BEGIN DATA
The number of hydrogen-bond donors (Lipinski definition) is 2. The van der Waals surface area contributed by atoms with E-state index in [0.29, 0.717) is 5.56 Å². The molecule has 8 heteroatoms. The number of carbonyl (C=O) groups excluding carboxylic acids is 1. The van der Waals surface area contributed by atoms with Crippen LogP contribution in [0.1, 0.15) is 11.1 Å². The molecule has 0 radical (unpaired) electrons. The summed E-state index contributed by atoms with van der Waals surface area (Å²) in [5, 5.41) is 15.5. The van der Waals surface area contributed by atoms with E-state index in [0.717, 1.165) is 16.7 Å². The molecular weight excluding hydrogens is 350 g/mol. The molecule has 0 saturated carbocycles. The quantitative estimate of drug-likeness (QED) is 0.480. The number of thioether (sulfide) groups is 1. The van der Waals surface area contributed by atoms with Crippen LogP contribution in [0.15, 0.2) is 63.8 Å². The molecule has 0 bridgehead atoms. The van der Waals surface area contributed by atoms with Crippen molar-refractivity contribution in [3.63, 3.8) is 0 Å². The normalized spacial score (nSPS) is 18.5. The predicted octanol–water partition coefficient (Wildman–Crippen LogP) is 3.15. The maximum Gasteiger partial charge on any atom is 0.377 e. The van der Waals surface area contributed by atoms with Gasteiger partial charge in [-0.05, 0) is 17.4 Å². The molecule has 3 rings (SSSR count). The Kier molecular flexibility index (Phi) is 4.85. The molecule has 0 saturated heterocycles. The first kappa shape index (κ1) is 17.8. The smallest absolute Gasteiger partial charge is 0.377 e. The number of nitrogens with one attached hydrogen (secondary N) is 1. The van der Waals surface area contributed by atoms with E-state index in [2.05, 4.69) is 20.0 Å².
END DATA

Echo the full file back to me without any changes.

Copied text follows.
The number of hydrogen-bond donors (Lipinski definition) is 2. The van der Waals surface area contributed by atoms with E-state index in [0.29, 0.717) is 5.56 Å². The molecule has 8 heteroatoms. The number of carbonyl (C=O) groups excluding carboxylic acids is 1. The van der Waals surface area contributed by atoms with Crippen LogP contribution in [0.1, 0.15) is 11.1 Å². The molecule has 0 radical (unpaired) electrons. The summed E-state index contributed by atoms with van der Waals surface area (Å²) in [5, 5.41) is 15.5. The van der Waals surface area contributed by atoms with E-state index in [0.717, 1.165) is 16.7 Å². The molecular weight excluding hydrogens is 350 g/mol. The molecule has 0 saturated carbocycles. The quantitative estimate of drug-likeness (QED) is 0.480. The number of thioether (sulfide) groups is 1. The van der Waals surface area contributed by atoms with Crippen LogP contribution in [0.15, 0.2) is 63.8 Å². The molecule has 0 bridgehead atoms. The van der Waals surface area contributed by atoms with Crippen molar-refractivity contribution in [3.63, 3.8) is 0 Å². The normalized spacial score (nSPS) is 18.5. The predicted octanol–water partition coefficient (Wildman–Crippen LogP) is 3.15. The maximum Gasteiger partial charge on any atom is 0.377 e. The van der Waals surface area contributed by atoms with Gasteiger partial charge in [-0.05, 0) is 17.4 Å². The molecule has 3 rings (SSSR count). The Kier molecular flexibility index (Phi) is 4.85. The molecule has 0 saturated heterocycles. The first kappa shape index (κ1) is 17.8. The smallest absolute Gasteiger partial charge is 0.377 e. The number of nitrogens with one attached hydrogen (secondary N) is 1. The van der Waals surface area contributed by atoms with E-state index in [2.05, 4.69) is 20.0 Å².